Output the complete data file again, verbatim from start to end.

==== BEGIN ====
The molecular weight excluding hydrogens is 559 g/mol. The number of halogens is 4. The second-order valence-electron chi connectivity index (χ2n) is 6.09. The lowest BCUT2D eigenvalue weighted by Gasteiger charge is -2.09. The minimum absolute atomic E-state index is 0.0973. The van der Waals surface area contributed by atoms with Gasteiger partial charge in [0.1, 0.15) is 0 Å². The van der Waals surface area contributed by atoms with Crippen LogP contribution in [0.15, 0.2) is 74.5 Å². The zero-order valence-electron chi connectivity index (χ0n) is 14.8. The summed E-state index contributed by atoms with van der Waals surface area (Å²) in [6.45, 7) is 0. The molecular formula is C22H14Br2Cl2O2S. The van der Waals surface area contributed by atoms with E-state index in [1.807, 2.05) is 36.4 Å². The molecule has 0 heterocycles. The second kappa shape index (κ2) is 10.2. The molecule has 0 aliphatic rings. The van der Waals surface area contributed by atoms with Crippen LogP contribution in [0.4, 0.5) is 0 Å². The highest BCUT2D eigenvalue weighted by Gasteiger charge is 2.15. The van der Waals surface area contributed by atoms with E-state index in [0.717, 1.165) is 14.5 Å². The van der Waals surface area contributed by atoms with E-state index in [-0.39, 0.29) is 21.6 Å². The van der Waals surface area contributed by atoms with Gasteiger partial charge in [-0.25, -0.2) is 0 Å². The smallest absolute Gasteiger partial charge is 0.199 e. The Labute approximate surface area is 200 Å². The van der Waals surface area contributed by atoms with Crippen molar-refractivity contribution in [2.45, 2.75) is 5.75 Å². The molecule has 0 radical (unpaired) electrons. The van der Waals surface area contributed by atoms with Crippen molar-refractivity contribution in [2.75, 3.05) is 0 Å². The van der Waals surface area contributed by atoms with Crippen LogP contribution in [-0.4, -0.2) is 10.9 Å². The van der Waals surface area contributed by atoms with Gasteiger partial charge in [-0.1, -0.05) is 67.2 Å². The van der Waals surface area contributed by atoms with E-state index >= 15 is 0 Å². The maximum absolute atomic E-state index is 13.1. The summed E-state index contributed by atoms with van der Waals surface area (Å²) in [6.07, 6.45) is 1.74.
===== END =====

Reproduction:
The molecular weight excluding hydrogens is 559 g/mol. The number of halogens is 4. The second-order valence-electron chi connectivity index (χ2n) is 6.09. The lowest BCUT2D eigenvalue weighted by Gasteiger charge is -2.09. The minimum absolute atomic E-state index is 0.0973. The van der Waals surface area contributed by atoms with Gasteiger partial charge in [0.1, 0.15) is 0 Å². The van der Waals surface area contributed by atoms with Crippen LogP contribution in [0.15, 0.2) is 74.5 Å². The zero-order valence-electron chi connectivity index (χ0n) is 14.8. The summed E-state index contributed by atoms with van der Waals surface area (Å²) in [6.45, 7) is 0. The molecular formula is C22H14Br2Cl2O2S. The van der Waals surface area contributed by atoms with E-state index in [1.807, 2.05) is 36.4 Å². The molecule has 0 heterocycles. The second kappa shape index (κ2) is 10.2. The molecule has 0 aliphatic rings. The van der Waals surface area contributed by atoms with Crippen LogP contribution in [0.4, 0.5) is 0 Å². The highest BCUT2D eigenvalue weighted by Gasteiger charge is 2.15. The van der Waals surface area contributed by atoms with E-state index in [0.717, 1.165) is 14.5 Å². The van der Waals surface area contributed by atoms with E-state index in [-0.39, 0.29) is 21.6 Å². The van der Waals surface area contributed by atoms with Gasteiger partial charge in [-0.25, -0.2) is 0 Å². The smallest absolute Gasteiger partial charge is 0.199 e. The Labute approximate surface area is 200 Å². The van der Waals surface area contributed by atoms with Crippen molar-refractivity contribution in [2.45, 2.75) is 5.75 Å². The molecule has 0 radical (unpaired) electrons. The van der Waals surface area contributed by atoms with Crippen molar-refractivity contribution in [2.75, 3.05) is 0 Å². The van der Waals surface area contributed by atoms with Crippen LogP contribution in [-0.4, -0.2) is 10.9 Å². The van der Waals surface area contributed by atoms with Gasteiger partial charge in [-0.1, -0.05) is 67.2 Å². The van der Waals surface area contributed by atoms with E-state index >= 15 is 0 Å². The maximum absolute atomic E-state index is 13.1. The summed E-state index contributed by atoms with van der Waals surface area (Å²) in [6.07, 6.45) is 1.74.